Photos of the Mugen Shinden Ni sans Fairings

Given the competitive nature of the electric racing realm, its rare to see the big high-power bikes without their fairings, as teams are reluctant to reveal their secret sauce. Debuting the Mugen Shinden San this past weekend in Tokyo though, Team Mugen did just that, giving us a glimpse into the inner workings of the team’s 2013 race bike, the Mugen Shinden Ni. You don’t have to be an electron-head to get excited by these photos, as any race bike with a carbon fiber frame and swingarm is pretty drool-worthy, though the Shinden Ni’s carbon fiber battery enclosure does hide a great deal of the electric superbike’s geek factor. While the sheer size of the battery bike is impressive, it was expected when the Shinden was first announced.

Mugen Shinden San (神電 参) Electric Superbike Revealed

Mugen’s third purpose-built electric superbike for the Isle of Man TT, the Mugen Shinden San, has been revealed in Japan. Campaigning two machines for this year’s TT Zero race, Mugen has John McGuiness and Bruce Anstey at the helm of its “Shinden San” bikes, as the duo looks for a one-two finish in this year’s race. With MotoCzysz not racing at the Isle of Man this year, Mugen is a hot favorite to take the top podium spots, as well as crack the 110 mph barrier for electrics on the historic Snaefell Mountain Course (Mugen is targeting a 115 mph lap). An evolution on the company’s previous designs, the Shinden San fits 134hp — 10hp more than last year, thanks to a new smaller three-phase brushless motor provided by Mission Motors — into its 529lbs bulk.

Trackside Tuesday: The Winning Personality of Jack Miller

Chatting with a couple of NASCAR fans recently, I was reminded that any competition is boring if you don’t care who wins. But if you do care, then even cars driving around in circles can be very compelling entertainment. Those NASCAR fans really cared about how their favorite drivers finished, and not only how they finished in the latest race, but what and how those drivers were doing off the track as well. Those fans had been captured by the personalities of those drivers. One of the things NASCAR does well is sell personalities. All major sports-related businesses do this to some extent, but some organizations do it better than others.

Don’t Call It a Comeback: Honda Q1 2012 Sales Up 39%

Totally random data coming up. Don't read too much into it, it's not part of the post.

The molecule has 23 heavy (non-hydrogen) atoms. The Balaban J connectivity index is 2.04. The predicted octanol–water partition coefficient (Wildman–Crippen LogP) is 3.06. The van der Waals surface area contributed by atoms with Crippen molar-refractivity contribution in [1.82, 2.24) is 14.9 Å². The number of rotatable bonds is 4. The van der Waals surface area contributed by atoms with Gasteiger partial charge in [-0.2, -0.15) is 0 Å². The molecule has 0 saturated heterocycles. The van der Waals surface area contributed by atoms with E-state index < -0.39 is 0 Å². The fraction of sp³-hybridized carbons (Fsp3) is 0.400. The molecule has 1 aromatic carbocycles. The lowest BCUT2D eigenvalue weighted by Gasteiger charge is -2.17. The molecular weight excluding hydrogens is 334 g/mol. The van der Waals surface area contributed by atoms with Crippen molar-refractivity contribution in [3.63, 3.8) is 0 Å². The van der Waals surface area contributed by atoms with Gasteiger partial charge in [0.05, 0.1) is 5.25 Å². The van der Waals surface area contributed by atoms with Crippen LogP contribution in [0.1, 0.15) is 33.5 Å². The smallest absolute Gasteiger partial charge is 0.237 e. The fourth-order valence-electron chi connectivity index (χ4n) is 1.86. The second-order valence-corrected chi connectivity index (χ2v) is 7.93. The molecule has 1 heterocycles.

05/11/2012 @ 12:11 pm, by Jensen Beeler14 COMMENTS

Dont Call It a Comeback: Honda Q1 2012 Sales Up 39% Honda logo 635x442

The untold story of the global economic collapse, Honda was on a worrisome three-year downward spiral during the recession. Posting sales of 453,000, 320,000, & 189,000 powersport units in 2008, 2009, and 2010 respectively, Honda’s 2011 fiscal year sales figure of 200,000 units posts a 8.1% gain for the Japanese company, and a new healthier trajectory.

Helping the company turn that corner, Honda has reported that its Q1 2012 (Q4 2011 fiscal) sales were up 39% over last year’s figures. Selling 53,000 powersports models in the last three months, Honda is projecting that its 2012 fiscal year will see 255,000 units in North American.

Worldwide, Honda had its best first quarter ever, in terms of sales. Pumping out 3.456 million motorcycles worldwide in Q1 2012, Big Red is up 18% over Q1 2011 (it is important to note that Honda includes scooters, ATV’s, and side-by-sides in its “motorcycle” figures). With Asia accounting for 2.741 million of the units sold in Q1 (79% of total sales), it is clear to see where the growth opportunities in the industry are located. Honda’s worldwide motorcycle sales topped 12.559 million units for the 2011 fiscal year.

With this increase in sales, it should not be surprising to hear that Honda motorcycle incomes were up 4.7%, netting $16.766 billion. However, Honda’s balance sheet as a whole was down for the fiscal year, with the company reporting only $2.627 billion in total net income, thanks mainly to struggling automotive and power parts businesses that were affected by last year’s earthquake and tsunami.

Source: Honda America & Honda Worldwide

Comment:

  1. Westward says:

    Aside from scooters, I wonder how much of it can be attributed to their 250R…

  2. Damo says:

    @Westward

    The wife just bought one. Can’t miss with a 71 mpg little sport bike for a starter. I have been seeing them pop up quite a bit. Right time right price point for Honda, me thinks.

    I almost pulled the trigger on a brand new Fireblade after I crashed my poor aprilia Mille *sniff*, but I tracked down a mint condition 2005 RC51 SP2 and grabbed that instead.

  3. MikeD says:

    Any way to know what models are making the fat part of those numbers ?
    I must say, im a Honda HATER, for most of the time…but im glad they are staying alive and improving their situation. REALLY HOPE the others get their shiznit straight…or improve a little like Honda. Man, i really miss those days when SuperBikes were completely overhauled every 2 years…aaahhh, i think it’ll never be like that again…at least for a really LONG time.

    @Damo: Feel for you.

    http://miami.craigslist.org/brw/mcy/2993109254.html

    http://miami.craigslist.org/mdc/mcy/2971098739.html

    http://miami.craigslist.org/pbc/mcy/2985520243.html

  4. Damo says:

    @MikeD